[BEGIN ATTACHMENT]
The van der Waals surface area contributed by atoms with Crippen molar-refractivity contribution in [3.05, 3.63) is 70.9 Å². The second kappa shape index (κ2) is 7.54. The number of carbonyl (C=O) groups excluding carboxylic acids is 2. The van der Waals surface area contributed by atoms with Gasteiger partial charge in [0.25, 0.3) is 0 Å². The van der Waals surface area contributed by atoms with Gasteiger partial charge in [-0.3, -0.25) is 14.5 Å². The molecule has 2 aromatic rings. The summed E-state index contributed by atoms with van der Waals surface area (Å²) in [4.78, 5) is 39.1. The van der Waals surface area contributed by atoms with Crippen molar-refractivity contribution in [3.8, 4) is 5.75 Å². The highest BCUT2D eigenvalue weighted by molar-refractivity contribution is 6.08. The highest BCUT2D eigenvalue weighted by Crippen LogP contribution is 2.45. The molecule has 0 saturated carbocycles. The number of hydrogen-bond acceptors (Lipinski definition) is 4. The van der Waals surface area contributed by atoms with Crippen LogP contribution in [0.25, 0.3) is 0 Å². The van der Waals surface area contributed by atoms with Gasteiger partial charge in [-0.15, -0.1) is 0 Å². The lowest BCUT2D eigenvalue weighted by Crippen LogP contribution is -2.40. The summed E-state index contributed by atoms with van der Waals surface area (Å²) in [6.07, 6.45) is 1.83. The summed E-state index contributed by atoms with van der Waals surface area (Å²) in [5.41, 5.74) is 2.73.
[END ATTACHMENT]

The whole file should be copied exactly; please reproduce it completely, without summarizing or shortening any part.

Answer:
The van der Waals surface area contributed by atoms with Crippen molar-refractivity contribution in [3.05, 3.63) is 70.9 Å². The second kappa shape index (κ2) is 7.54. The number of carbonyl (C=O) groups excluding carboxylic acids is 2. The van der Waals surface area contributed by atoms with Gasteiger partial charge in [0.25, 0.3) is 0 Å². The van der Waals surface area contributed by atoms with Gasteiger partial charge in [-0.3, -0.25) is 14.5 Å². The molecule has 2 aromatic rings. The summed E-state index contributed by atoms with van der Waals surface area (Å²) in [4.78, 5) is 39.1. The van der Waals surface area contributed by atoms with Crippen molar-refractivity contribution in [3.8, 4) is 5.75 Å². The highest BCUT2D eigenvalue weighted by molar-refractivity contribution is 6.08. The highest BCUT2D eigenvalue weighted by Crippen LogP contribution is 2.45. The molecule has 0 saturated carbocycles. The number of hydrogen-bond acceptors (Lipinski definition) is 4. The van der Waals surface area contributed by atoms with Crippen LogP contribution in [0.25, 0.3) is 0 Å². The van der Waals surface area contributed by atoms with Gasteiger partial charge in [-0.15, -0.1) is 0 Å². The lowest BCUT2D eigenvalue weighted by Crippen LogP contribution is -2.40. The summed E-state index contributed by atoms with van der Waals surface area (Å²) in [6.07, 6.45) is 1.83. The summed E-state index contributed by atoms with van der Waals surface area (Å²) in [5.41, 5.74) is 2.73.